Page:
GV: You have two boys … are you raising them to be vegan?
KL: I would have loved to raise them vegan, but my husband is a meat eater (admittedly he eats a lot less of it since having met me). Our compromise is that he cooks them organic meat once a week, and the rest of the week we all stick to vegetarian (although I tweak my dish to be vegan when possible). I’ve been very open with the boys from the start about where food comes from, and how evil factory farming is. I explain that there are some meats we’ll never eat and support, such as veal. We also only buy Barambah dairy products to support their highly ethical stance on bobby calves; the boys like to say their milk and yoghurt come from ‘happy cows.’
GV: You were 100% vegan during both your pregnancies … did you have to take any extra nutritional.
KL: I wasn’t actually 100% — I was advised to take the Blackmores Pregnancy Capsules, which contain fish oil. I also continued to sneak honey into my chai! But apart from that, yes, I was more or less vegan. I think I kept Iku in business in those periods.
GV: How do you cope when people ‘vegan shaming’ you? When they ask things like, “where do you get your iron?” or “But we are made to eat animals, you’ll be missing out?” and those kinds of questions?
KL: I honestly don’t get that anymore, but in the past I just made sure I was armed with enough factual information to bore anyone into submission! It helped that I was a beauty journalist and wrote a lot of health articles, which gave me access to some amazing experts and eye-opening research and studies.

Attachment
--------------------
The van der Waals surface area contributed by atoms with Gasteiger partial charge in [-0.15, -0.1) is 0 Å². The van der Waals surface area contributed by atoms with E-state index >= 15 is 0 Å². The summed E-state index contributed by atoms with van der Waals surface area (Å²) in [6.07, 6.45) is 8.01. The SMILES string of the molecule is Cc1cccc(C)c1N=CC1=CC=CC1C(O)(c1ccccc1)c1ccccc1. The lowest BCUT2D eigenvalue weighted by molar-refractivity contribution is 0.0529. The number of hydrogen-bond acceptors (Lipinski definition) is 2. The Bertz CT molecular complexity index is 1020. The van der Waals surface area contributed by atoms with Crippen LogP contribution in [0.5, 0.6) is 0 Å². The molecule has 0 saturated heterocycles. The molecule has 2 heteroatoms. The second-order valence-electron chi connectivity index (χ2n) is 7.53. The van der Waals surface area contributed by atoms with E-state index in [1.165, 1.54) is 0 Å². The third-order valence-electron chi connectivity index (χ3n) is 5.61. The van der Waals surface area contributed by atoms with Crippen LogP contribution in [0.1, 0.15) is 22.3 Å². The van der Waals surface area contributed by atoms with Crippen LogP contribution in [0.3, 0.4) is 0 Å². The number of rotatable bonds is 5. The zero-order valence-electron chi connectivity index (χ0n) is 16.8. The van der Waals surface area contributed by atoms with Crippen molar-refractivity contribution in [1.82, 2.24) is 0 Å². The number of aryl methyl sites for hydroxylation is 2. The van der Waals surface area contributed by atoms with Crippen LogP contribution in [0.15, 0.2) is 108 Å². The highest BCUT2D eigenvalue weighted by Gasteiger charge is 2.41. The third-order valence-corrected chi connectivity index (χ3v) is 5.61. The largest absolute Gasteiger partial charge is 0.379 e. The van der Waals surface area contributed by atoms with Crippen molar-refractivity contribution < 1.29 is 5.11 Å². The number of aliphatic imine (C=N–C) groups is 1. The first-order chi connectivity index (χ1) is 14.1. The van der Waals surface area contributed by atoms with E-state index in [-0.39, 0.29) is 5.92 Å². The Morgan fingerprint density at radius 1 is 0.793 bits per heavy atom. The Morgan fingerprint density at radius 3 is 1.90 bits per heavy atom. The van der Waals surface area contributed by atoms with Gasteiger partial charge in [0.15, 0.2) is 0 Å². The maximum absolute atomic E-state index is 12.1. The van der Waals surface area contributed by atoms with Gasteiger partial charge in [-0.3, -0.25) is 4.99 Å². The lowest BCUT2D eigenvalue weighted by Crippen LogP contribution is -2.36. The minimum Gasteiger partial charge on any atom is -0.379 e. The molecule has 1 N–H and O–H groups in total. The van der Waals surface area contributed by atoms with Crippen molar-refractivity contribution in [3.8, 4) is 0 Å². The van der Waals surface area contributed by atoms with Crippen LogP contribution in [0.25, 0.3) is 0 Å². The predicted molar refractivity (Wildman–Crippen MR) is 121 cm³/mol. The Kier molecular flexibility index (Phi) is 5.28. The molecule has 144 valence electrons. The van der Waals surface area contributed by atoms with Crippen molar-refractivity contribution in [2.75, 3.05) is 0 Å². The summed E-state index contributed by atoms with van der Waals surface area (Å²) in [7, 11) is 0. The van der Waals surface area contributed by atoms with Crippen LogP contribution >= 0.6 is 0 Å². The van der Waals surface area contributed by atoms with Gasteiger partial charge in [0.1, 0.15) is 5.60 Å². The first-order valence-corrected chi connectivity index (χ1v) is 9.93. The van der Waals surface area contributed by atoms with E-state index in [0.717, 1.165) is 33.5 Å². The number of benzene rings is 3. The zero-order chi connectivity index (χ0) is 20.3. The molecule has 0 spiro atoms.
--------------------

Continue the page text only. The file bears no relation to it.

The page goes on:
GV: On that, has it been hard at times reconciling your vegan lifestyle with your work as a beauty editor?
KL: Ah, good question … I did actually torment myself over this when I decided to go vegan. In the end, I had to almost split the two lives. I needed to keep working as a beauty journalist to keep the money coming in, of course. So the only way I could keep my soul sane was to wear a neutral hat during work hours. Having said that, I could see that the beauty industry was slowly-but-surely moving to one of more compassion, with vegan products a steady trend, and I definitely had a softer spot for such brands. Continuing to work as a beauty journalist also gave me the chance to write not just the usual articles, but also about my true passions, so editors allowed me to report on ethical beauty. If you want to change an industry, it’s better to work from within, right?
GV: Do you feel healthier a vegan?
KL: Having turned vegetarian at sixteen, it’s pretty much what I’ve always known, so that’s tricky to say. But I definitely felt a change switching from vegetarian to vegan — like I had more vitality, that my eyes were whiter and skin clearer. I swear you can feel the vitamins and nutrients charging through your system when your food is as pure as possible. But of course, it’s easy to be unhealthy as a vegan or vegetarian, and snack on too many chips and chocolate, and I get lazy at times, until a sluggish system finally reminds me to get my act back together.
GV: Is there anything you feel you miss out on nutritionally and if so, what supplements do you take?
KL: I do vitamin B12 injections every three months. That’s about it. My iron levels have always been steady, although I have a blood test every year just to be sure.
GV: Anything you’d love to add?
KL: Veuve Clicquot is vegan-friendly. Always good to know!
Interview with Lifestyle and Beauty editor Shonagh Walker